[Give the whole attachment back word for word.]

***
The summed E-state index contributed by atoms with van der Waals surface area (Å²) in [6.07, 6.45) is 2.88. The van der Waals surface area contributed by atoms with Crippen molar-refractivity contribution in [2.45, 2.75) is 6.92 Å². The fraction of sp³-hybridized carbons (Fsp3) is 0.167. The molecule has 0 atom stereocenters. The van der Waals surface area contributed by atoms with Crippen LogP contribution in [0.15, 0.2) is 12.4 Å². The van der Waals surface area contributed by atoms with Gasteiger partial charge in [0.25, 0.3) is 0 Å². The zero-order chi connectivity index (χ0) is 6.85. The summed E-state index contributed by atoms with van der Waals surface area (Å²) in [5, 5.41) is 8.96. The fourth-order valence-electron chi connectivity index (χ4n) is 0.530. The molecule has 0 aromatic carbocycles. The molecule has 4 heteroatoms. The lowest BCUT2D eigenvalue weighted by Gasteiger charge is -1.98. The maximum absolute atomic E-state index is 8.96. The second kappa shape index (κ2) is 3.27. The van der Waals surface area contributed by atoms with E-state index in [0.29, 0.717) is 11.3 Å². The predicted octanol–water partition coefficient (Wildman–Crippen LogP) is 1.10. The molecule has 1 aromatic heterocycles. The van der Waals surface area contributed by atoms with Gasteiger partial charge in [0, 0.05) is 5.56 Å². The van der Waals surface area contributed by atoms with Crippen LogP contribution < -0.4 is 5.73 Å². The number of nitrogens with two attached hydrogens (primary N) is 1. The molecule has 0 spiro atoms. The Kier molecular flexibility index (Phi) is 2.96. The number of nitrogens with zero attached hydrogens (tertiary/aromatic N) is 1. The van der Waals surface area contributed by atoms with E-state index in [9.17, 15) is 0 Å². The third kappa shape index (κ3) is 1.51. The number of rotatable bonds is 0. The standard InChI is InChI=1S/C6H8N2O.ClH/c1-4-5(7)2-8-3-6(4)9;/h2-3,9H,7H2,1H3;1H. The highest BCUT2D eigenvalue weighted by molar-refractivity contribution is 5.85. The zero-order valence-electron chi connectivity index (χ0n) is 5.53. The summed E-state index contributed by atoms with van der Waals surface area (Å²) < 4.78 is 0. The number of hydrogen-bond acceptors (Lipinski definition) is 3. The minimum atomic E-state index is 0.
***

The summed E-state index contributed by atoms with van der Waals surface area (Å²) in [6.07, 6.45) is 2.88. The van der Waals surface area contributed by atoms with Crippen molar-refractivity contribution in [2.45, 2.75) is 6.92 Å². The fraction of sp³-hybridized carbons (Fsp3) is 0.167. The molecule has 0 atom stereocenters. The van der Waals surface area contributed by atoms with Crippen LogP contribution in [0.15, 0.2) is 12.4 Å². The van der Waals surface area contributed by atoms with Gasteiger partial charge in [0.25, 0.3) is 0 Å². The zero-order chi connectivity index (χ0) is 6.85. The summed E-state index contributed by atoms with van der Waals surface area (Å²) in [5, 5.41) is 8.96. The fourth-order valence-electron chi connectivity index (χ4n) is 0.530. The molecule has 0 aromatic carbocycles. The molecule has 4 heteroatoms. The lowest BCUT2D eigenvalue weighted by Gasteiger charge is -1.98. The maximum absolute atomic E-state index is 8.96. The second kappa shape index (κ2) is 3.27. The van der Waals surface area contributed by atoms with E-state index in [0.29, 0.717) is 11.3 Å². The predicted octanol–water partition coefficient (Wildman–Crippen LogP) is 1.10. The molecule has 1 aromatic heterocycles. The van der Waals surface area contributed by atoms with Gasteiger partial charge in [0, 0.05) is 5.56 Å². The van der Waals surface area contributed by atoms with Crippen LogP contribution < -0.4 is 5.73 Å². The number of nitrogens with two attached hydrogens (primary N) is 1. The molecule has 0 spiro atoms. The Kier molecular flexibility index (Phi) is 2.96. The number of nitrogens with zero attached hydrogens (tertiary/aromatic N) is 1. The van der Waals surface area contributed by atoms with E-state index in [9.17, 15) is 0 Å². The third kappa shape index (κ3) is 1.51. The number of rotatable bonds is 0. The standard InChI is InChI=1S/C6H8N2O.ClH/c1-4-5(7)2-8-3-6(4)9;/h2-3,9H,7H2,1H3;1H. The highest BCUT2D eigenvalue weighted by molar-refractivity contribution is 5.85. The zero-order valence-electron chi connectivity index (χ0n) is 5.53. The summed E-state index contributed by atoms with van der Waals surface area (Å²) < 4.78 is 0. The number of hydrogen-bond acceptors (Lipinski definition) is 3. The minimum atomic E-state index is 0.